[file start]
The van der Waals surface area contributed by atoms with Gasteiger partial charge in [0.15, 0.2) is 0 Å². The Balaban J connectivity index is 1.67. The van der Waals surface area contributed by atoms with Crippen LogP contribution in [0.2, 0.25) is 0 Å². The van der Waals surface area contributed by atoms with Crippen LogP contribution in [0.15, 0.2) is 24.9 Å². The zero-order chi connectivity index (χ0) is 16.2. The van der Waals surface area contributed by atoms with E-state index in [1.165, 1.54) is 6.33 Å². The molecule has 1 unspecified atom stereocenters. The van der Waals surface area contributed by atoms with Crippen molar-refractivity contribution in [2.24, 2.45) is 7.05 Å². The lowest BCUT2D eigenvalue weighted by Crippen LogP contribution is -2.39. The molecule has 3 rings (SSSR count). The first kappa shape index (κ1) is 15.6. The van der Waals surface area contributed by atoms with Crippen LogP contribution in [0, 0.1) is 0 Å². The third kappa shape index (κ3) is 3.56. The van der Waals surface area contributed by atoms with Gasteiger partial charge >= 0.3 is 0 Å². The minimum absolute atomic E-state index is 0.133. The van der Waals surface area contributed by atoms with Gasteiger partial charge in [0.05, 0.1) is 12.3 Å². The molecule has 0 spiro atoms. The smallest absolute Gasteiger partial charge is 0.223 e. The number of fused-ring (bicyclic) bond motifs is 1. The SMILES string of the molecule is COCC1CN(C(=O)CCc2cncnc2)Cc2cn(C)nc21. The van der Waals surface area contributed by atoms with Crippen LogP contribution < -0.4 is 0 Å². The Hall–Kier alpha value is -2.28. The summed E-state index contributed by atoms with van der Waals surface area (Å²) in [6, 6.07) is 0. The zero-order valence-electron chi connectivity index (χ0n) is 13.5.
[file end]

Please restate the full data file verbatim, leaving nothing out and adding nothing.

The van der Waals surface area contributed by atoms with Gasteiger partial charge in [0.15, 0.2) is 0 Å². The Balaban J connectivity index is 1.67. The van der Waals surface area contributed by atoms with Crippen LogP contribution in [0.2, 0.25) is 0 Å². The van der Waals surface area contributed by atoms with Crippen LogP contribution in [0.15, 0.2) is 24.9 Å². The zero-order chi connectivity index (χ0) is 16.2. The van der Waals surface area contributed by atoms with E-state index in [1.165, 1.54) is 6.33 Å². The molecule has 1 unspecified atom stereocenters. The van der Waals surface area contributed by atoms with Crippen molar-refractivity contribution in [2.24, 2.45) is 7.05 Å². The lowest BCUT2D eigenvalue weighted by Crippen LogP contribution is -2.39. The molecule has 3 rings (SSSR count). The first kappa shape index (κ1) is 15.6. The van der Waals surface area contributed by atoms with Crippen LogP contribution in [0, 0.1) is 0 Å². The third kappa shape index (κ3) is 3.56. The van der Waals surface area contributed by atoms with Gasteiger partial charge >= 0.3 is 0 Å². The minimum absolute atomic E-state index is 0.133. The van der Waals surface area contributed by atoms with Gasteiger partial charge in [0.05, 0.1) is 12.3 Å². The molecule has 0 spiro atoms. The smallest absolute Gasteiger partial charge is 0.223 e. The number of fused-ring (bicyclic) bond motifs is 1. The SMILES string of the molecule is COCC1CN(C(=O)CCc2cncnc2)Cc2cn(C)nc21. The van der Waals surface area contributed by atoms with Crippen LogP contribution < -0.4 is 0 Å². The Hall–Kier alpha value is -2.28. The summed E-state index contributed by atoms with van der Waals surface area (Å²) in [6, 6.07) is 0. The zero-order valence-electron chi connectivity index (χ0n) is 13.5.